In the last decade, a large number of research institutes and companies around the globe have joined the race to produce power from nuclear fusion. In June 2011, a report was released, which stated that the central government of China is planning to train no less than 2000 experts to research magnetic confinement fusion, which should overcome the problem of the rigours of the fusion chamber. The country has moved research in this technology right up on the list of its scientific priorities, and has clearly stated its intent to become the leader in the field, and most importantly, to become the country that will forever be known as the one which first produced unlimited energy, and which, as a result, saved the world from its water scarcity problems forever (not to mention all the countless other problems associated with energy use, such as CO2 emissions).
Unlimited super-cheap power is no longer a Star Trek fantasy! Granted, it’s not going to appear any time this week either, but a lot of best minds around the world are working on it, and the signs are looking good. Nuclear fusion power has been called no less than the holy grail of cheap and green energy. Not to be confused with the current technology of nuclear fission, in which the atomic nucleus is broken, leading to the release of energy, in fusion technology the nuclei of two atoms are fused together, a process which also releases large amounts of energy. Nuclear fusion is, in fact, what happens in the sun, and soon we may be able to replicate the same processes that are ultimately responsible for life itself, and in effect produce our own micro-suns on earth.
Nuclear fusion uses hydrogen isotopes, deuterium and tritium, all of which are abundant in seawater, and scientists agree that this source of fuel is unlimited. In addition, unlike nuclear fission, nuclear fusion does not produce any harmful by-products whatsoever. It creates the harmless helium gas, and nothing more. As of today, a number of technical problems have kept nuclear fusion just beyond our reach. Research is underway to create a material which can withstand the rigors of the fusion chamber. In addition, as part of the process, lasers have to fire with pin-point accuracy at a tiny deuterium pellet with a fast frequency, and this is proving to be a challenging technological barrier.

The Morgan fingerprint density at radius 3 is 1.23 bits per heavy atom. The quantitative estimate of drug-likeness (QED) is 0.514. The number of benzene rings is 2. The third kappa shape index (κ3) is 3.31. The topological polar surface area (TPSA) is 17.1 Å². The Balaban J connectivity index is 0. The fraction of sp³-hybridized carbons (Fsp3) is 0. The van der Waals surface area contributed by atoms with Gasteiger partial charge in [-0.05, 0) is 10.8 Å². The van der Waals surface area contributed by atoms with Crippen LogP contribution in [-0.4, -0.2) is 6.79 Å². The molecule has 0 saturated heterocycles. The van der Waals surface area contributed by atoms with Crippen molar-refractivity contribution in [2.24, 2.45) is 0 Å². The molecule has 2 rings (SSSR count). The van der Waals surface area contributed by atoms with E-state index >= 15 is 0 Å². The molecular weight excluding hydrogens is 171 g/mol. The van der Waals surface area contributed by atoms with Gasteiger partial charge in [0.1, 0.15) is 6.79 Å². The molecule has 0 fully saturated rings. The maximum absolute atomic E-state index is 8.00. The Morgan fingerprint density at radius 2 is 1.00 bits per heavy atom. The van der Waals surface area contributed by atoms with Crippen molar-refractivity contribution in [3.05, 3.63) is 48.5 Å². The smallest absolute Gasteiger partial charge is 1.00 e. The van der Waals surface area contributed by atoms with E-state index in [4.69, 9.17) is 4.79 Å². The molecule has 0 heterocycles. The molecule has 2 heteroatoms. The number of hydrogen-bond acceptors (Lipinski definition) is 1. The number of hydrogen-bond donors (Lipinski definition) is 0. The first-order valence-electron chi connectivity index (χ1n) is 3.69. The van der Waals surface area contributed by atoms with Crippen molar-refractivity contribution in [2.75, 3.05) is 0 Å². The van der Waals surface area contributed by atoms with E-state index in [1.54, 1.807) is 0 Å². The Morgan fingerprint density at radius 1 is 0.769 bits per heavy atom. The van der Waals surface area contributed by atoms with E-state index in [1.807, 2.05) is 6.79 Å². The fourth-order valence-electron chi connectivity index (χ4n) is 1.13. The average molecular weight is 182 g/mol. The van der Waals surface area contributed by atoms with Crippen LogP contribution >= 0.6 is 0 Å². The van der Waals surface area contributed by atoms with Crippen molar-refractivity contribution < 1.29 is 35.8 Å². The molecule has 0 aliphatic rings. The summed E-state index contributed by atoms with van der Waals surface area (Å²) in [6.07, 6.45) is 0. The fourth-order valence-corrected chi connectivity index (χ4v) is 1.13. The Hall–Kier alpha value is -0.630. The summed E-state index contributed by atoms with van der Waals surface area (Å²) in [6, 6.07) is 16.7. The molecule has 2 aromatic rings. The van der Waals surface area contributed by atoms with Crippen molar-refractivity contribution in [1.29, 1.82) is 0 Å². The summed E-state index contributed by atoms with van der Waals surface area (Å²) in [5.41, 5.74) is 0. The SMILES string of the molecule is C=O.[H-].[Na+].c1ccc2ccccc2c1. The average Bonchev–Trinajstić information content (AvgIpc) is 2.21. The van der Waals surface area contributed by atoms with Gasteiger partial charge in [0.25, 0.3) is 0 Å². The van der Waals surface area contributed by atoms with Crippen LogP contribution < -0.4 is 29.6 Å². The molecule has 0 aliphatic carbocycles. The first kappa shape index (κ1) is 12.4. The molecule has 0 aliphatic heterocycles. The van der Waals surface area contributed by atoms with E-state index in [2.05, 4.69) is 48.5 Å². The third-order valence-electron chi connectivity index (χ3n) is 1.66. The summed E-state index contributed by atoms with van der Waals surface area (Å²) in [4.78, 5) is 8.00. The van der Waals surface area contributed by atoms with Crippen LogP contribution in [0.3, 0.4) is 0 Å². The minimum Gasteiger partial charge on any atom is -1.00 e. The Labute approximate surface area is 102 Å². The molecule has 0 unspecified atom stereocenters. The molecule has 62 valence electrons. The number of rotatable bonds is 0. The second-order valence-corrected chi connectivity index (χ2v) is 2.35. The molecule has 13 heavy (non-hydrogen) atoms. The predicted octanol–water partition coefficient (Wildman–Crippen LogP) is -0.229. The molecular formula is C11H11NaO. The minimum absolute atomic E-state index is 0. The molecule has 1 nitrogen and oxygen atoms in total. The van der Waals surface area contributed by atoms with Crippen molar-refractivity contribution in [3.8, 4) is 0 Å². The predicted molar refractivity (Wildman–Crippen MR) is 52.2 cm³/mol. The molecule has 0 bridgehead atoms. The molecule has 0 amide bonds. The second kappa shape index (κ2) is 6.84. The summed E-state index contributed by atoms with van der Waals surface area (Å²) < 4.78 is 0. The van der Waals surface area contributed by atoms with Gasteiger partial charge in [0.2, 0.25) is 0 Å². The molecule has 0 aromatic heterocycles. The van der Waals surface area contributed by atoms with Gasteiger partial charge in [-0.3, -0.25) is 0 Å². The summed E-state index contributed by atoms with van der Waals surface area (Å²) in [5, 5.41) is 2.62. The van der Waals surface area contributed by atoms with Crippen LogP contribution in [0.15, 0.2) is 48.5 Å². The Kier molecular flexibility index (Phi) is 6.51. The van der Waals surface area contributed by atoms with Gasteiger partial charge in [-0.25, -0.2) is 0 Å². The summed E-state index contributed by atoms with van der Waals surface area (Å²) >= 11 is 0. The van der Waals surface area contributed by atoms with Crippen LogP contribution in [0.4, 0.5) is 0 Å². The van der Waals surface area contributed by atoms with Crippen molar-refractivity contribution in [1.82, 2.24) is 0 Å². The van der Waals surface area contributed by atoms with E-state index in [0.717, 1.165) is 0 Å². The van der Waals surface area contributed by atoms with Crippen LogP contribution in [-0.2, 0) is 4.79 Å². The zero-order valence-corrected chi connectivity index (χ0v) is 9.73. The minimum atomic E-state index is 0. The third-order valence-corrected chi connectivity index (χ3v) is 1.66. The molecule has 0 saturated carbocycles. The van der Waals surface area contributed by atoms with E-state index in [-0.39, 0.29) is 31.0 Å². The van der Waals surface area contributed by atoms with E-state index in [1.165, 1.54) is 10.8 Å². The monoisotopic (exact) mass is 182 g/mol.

Nuclear fusion will enable desalination plants to be built on a grand scale, and solve the water scarcity problem for ever. The potential is there, and whoever meets the challenge first and successfully taps into this incredible source of power will go down in history for ever. So, who is it going to be?
Some people are likening this to the space race of the 50’s and 60’s between the USSR and the US, which the former unexpectedly won when it sent the first man man-made object into space, Sputnik 1. Now it is China versus the US and the EU. All three have put big money into this technology, but with this latest news, it looks like China is the most determined to get there first. If it does, China will have made a giant leap of intent to finally taking its new position as the world’s global superpower.
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